Let's recap. We just saw an alien rape a woman and force her to give birth to its human form. A FULL GROWN MAN! WHO BITES OFF THE UMBILICAL CORD. With that little scene, we're off to the races for a film that will never be as shocking as what we've just witnessed but nevertheless will turn out to amuse and totally confuse the hell out of you. When the film was released, even the ad campaign for the film made it clear that the film wasn't going to get any better than its freaky alien-on-human acts, but let's continue on and see what Xtro wonders and horrors this film has in store.
Perhaps because of the gruesome birthing scene, the filmmakers found it necessary to cast the incredibly hot Maryam d'Abo as Analise, Tony's French live-in nanny. She's shown fully nude in approximately 80% of her scenes. Her character is unnecessary. Yes, her role is exploitative. But she's very welcome eye bleach in compensation for the unremitting trauma caused by the birthing sequence.
Vive la France!
Fun fact: Maryam d'Abo would secure her place as a Bond girl in The Living Daylights (1987) opposite Timothy Dalton.
Despite its gross-out moments, Xtro is quite silly. After Tony catches Sam eating snake eggs ("I need them"), Sam confides in his son (a very annoying Simon Nash) that he wants Tony to become an alien too. Sam gives his son a weird hickey on his shoulder and confers on his son the alien ability to alter reality with his mind. Huh?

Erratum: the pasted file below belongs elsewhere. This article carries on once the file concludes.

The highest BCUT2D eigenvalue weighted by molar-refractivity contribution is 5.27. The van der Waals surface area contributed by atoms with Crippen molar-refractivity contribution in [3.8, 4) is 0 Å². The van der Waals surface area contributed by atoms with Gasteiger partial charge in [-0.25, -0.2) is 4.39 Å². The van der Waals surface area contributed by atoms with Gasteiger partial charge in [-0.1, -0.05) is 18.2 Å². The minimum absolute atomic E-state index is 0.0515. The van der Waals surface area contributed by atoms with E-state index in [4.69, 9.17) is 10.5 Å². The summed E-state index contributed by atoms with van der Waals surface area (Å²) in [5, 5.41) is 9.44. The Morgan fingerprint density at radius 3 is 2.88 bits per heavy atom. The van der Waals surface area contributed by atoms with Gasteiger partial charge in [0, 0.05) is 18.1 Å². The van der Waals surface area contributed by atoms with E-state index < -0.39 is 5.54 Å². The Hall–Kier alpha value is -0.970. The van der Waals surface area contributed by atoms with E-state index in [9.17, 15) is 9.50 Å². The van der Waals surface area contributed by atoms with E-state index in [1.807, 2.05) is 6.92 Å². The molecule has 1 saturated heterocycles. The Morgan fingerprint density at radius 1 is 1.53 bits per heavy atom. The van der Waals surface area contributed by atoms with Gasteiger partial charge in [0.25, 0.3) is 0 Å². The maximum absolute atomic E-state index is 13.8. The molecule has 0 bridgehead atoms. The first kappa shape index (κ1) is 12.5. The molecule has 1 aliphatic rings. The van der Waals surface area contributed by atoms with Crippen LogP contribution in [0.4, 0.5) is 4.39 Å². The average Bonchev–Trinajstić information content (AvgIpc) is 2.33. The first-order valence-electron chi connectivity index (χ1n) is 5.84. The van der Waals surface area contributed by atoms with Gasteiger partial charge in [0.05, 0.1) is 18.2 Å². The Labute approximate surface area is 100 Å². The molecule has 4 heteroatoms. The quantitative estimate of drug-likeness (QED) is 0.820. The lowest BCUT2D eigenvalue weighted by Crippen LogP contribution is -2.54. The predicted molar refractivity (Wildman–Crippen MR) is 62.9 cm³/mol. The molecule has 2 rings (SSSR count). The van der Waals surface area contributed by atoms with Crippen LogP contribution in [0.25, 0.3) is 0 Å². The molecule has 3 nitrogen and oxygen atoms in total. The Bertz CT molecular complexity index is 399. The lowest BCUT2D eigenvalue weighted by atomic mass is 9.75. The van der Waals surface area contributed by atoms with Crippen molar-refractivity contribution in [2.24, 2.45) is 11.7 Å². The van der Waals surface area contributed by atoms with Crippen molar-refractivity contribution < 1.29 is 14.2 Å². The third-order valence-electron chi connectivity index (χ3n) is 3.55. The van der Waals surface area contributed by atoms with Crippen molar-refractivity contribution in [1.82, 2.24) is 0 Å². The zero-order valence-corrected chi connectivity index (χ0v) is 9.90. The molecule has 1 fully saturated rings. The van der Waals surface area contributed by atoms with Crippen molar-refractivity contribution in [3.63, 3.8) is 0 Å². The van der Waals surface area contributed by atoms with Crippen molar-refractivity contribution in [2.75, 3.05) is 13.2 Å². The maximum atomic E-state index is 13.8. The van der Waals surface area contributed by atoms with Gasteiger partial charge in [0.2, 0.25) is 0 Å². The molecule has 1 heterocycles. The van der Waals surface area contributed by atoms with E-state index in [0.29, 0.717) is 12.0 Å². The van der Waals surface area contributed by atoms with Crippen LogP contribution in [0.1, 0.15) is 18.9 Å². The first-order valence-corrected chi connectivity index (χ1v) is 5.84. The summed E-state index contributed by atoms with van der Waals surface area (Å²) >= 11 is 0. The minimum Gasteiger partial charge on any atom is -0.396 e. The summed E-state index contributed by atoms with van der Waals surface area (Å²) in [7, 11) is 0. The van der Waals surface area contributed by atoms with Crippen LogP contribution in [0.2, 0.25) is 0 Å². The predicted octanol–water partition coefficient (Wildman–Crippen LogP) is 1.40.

Even sillier than these unexplained plot contrivances is the film's score. What do you think of when you imagine listening to a bleak alien horror movie? Probably not the inept tones of synthetic pan flutes that Xtro offers up. Even though the film's not really scary, the music doesn't help by shoving plodding yet flowery one-note tracks that sound like they were made on an old Casio. Apparently, Xtro almost got listed as a Video Nasty in 1980s but never got slapped with the ban. I don't know why: the music is certainly offensive enough
IS IT SURREAL?
After Tony is given the power to shape reality, we jump from an alien body horror film into a weird cross of Carrie and The Omen. Tony's a petty child, so he uses his new-found abilities to conjure up a creepy little clown to cause mischief. Among other nightmare weirdness, Tony gets revenge on his downstairs neighbor by sending her a giant action figure to kill her with a bayonet. This scene is a classic one because the actor in the "action figure" doll mask doesn't phone it in his performance. He does such a convincing robot pantomime that I really felt he was a giant killer doll. Although he never says a word, the doll man is probably the best actor in the whole film
You don't have to be on acid to watch Xtro but it helps.
So, what more can I say about Xtro? It's Xtro weird. Xtro gross. Xtro cheesy. As a film and story, it's rubbish. As an experience into the weirdness and boundary-pushing efforts of low-budget VHS horror, especially in the very limited output of horror from the UK, Xtro is worth a curious glance.